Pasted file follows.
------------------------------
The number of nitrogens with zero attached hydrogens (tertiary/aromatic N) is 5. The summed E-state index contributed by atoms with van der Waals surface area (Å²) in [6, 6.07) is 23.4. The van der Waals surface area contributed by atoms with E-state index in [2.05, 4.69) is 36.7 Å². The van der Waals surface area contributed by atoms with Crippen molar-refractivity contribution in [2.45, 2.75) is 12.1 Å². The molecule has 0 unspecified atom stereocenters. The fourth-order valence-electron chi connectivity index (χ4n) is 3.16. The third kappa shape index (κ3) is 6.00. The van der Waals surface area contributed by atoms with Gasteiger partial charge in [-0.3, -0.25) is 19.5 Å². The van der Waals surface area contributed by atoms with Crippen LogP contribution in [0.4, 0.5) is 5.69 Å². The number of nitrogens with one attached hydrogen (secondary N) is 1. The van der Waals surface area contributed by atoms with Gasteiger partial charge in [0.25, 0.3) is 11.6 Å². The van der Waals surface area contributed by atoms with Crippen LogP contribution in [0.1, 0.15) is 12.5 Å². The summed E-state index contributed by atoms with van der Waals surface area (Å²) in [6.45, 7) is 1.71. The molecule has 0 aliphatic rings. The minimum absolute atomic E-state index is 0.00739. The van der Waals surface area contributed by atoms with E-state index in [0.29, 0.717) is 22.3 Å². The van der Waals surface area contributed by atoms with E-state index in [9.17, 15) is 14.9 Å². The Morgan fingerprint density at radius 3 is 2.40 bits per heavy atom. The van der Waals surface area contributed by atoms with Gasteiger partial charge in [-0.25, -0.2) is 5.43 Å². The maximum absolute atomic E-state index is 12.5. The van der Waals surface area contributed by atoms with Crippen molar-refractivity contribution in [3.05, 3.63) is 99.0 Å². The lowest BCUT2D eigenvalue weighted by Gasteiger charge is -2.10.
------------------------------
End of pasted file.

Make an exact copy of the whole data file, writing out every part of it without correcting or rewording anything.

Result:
The number of nitrogens with zero attached hydrogens (tertiary/aromatic N) is 5. The summed E-state index contributed by atoms with van der Waals surface area (Å²) in [6, 6.07) is 23.4. The van der Waals surface area contributed by atoms with E-state index in [2.05, 4.69) is 36.7 Å². The van der Waals surface area contributed by atoms with Crippen molar-refractivity contribution in [2.45, 2.75) is 12.1 Å². The molecule has 0 unspecified atom stereocenters. The fourth-order valence-electron chi connectivity index (χ4n) is 3.16. The third kappa shape index (κ3) is 6.00. The van der Waals surface area contributed by atoms with Gasteiger partial charge in [-0.3, -0.25) is 19.5 Å². The van der Waals surface area contributed by atoms with Crippen LogP contribution in [0.4, 0.5) is 5.69 Å². The number of nitrogens with one attached hydrogen (secondary N) is 1. The van der Waals surface area contributed by atoms with Gasteiger partial charge in [0.25, 0.3) is 11.6 Å². The van der Waals surface area contributed by atoms with Crippen LogP contribution in [0.1, 0.15) is 12.5 Å². The summed E-state index contributed by atoms with van der Waals surface area (Å²) in [6.45, 7) is 1.71. The molecule has 0 aliphatic rings. The minimum absolute atomic E-state index is 0.00739. The van der Waals surface area contributed by atoms with E-state index in [0.29, 0.717) is 22.3 Å². The van der Waals surface area contributed by atoms with E-state index in [9.17, 15) is 14.9 Å². The Morgan fingerprint density at radius 3 is 2.40 bits per heavy atom. The van der Waals surface area contributed by atoms with Gasteiger partial charge in [-0.25, -0.2) is 5.43 Å². The maximum absolute atomic E-state index is 12.5. The van der Waals surface area contributed by atoms with Crippen molar-refractivity contribution in [3.05, 3.63) is 99.0 Å². The lowest BCUT2D eigenvalue weighted by Gasteiger charge is -2.10.